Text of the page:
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Go Back   Casebook Forums > Ripper Discussions > Suspects > Maybrick, James

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  #291  
Old 12-28-2017, 05:58 PM
rjpalmer rjpalmer is offline
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Originally Posted by caz View Post
Melvin was clearly hoping this would prove to be the case, with the ink giving itself away over the years, but it never did. It looks identical today to how it did when Robert Smith first saw it in June 1992. Mike Barrett never explained how this could have been achieved with ink applied in April 1992, so perhaps you could give it a go now.
Hi Caz. Probably not worth posting since our views are entrenched, but your premise is, of course, disputed. Melvin liked to point out--as did Keith Skinner and your own good self in Ripper Diary--that Dr. David Baxendale found no sign of bronzing in the Diary's ink in 1992.

Ripper Diary: The Inside Story, pg. 13, referring to Baxendale's report, 1 July 1992.

"He [Baxendale] noted that, unlike most later nineteenth century inks, which change to a brown color with age, this ink had not browned. He felt the free-flowing nature of the ink was also unusual for the period."

So far, so good.

And yet...three years, three months later, 1995, the chemist Alex Voller DID note signs of bronzing in certain sections.

The Diary of Jack the Ripper by Shirley Harrison (Blake, 1998) p. 371-372, quoting Voller on 30 October 1995:

'This is as I thought...it's barely visible...in one or two places there is some very slight bronzing....tilted to the light it can just be seen...'the children they distract me so I ripped OPEN'....the bronzing is in the last word...There is some more visible on the word's 'building up.'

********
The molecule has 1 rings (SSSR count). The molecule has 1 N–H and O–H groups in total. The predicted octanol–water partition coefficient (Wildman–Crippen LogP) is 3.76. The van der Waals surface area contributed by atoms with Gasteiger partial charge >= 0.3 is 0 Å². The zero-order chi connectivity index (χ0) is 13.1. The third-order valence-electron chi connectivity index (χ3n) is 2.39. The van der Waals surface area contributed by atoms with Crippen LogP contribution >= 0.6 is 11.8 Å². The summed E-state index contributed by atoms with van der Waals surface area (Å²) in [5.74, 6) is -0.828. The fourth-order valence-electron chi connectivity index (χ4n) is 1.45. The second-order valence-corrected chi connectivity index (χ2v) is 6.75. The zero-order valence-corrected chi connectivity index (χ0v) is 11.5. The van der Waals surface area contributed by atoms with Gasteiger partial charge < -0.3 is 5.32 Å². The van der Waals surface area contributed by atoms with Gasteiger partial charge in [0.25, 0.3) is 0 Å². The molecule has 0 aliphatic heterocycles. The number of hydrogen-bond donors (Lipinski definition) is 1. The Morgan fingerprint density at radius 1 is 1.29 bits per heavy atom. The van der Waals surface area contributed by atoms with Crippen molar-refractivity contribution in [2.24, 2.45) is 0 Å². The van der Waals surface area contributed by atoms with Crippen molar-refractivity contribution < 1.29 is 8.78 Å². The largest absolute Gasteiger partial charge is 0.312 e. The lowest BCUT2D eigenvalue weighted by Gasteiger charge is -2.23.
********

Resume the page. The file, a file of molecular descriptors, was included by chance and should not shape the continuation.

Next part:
Voller (who hadn't seen the Diary in 1992) suggested that this was evidence of age. But Melvin, on the other hand, concluded that this was actually proof that the Diary DID exhibit some subtle color change in the three years since it first went public. His experiments with Nick Warren confirmed that Diamine ink bronzes in as little as two years.

I would recommend re-checking the section described by Voller if you ever get a chance and confirm/disprove whether they have changed appearance since 1995. Have a good New Year.
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  #292  
Old 12-29-2017, 07:23 AM
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caz caz is offline
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Considering the diary is a forgery she's wasted a lot of time.
A lot of people have wasted an awful lot of time on a forgery they believe to be the work of Mike Barrett.

I don't consider the diary a waste of my time because I remain interested in who may have written it, when and why - the ripper be buggered.

Why does every mystery have to be about him?

Love,

Caz
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  #293  
Old 12-29-2017, 07:30 AM
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caz caz is offline
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Yes it's a forgery. Written between 1890 and 1895 by the actor George Grossmith with help from the Playwrite and Journalist Harry Jackson Wells Dam.
Quote:
Originally Posted by Pcdunn View Post
How did it get into the former Maybrick house, then?

Or was it located in a antique shop about a hundred years later, complete with old guard-book album?

Interested in learning more...
Hi Pcdunn,

Interestingly, George Grossmith did spend his honeymoon in Aigburth, so he'd have known the territory at least.

Mind you, I can't think of anything less likely than Michael Maybrick willingly taking such a diary from GG and planting it in Battlecrease. I imagine he'd have been horrified and totally humiliated by the additional negative publicity, had the thing come to light and been pored over during his lifetime. The Isle of Wight wouldn't have been nearly far enough away for him.

Love,

Caz
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  #294  
Old 12-29-2017, 07:54 AM
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caz caz is offline
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Thanks, Scott.

Okay, I've got a few questions:

What was the point of the Diary hoax, if
a) it is hidden away in the house?
b) the people it refers to are now (1890s) deceased? (Except for the children, I suppose)

Did the hoaxers simply mean to embarrass the Maybrick family?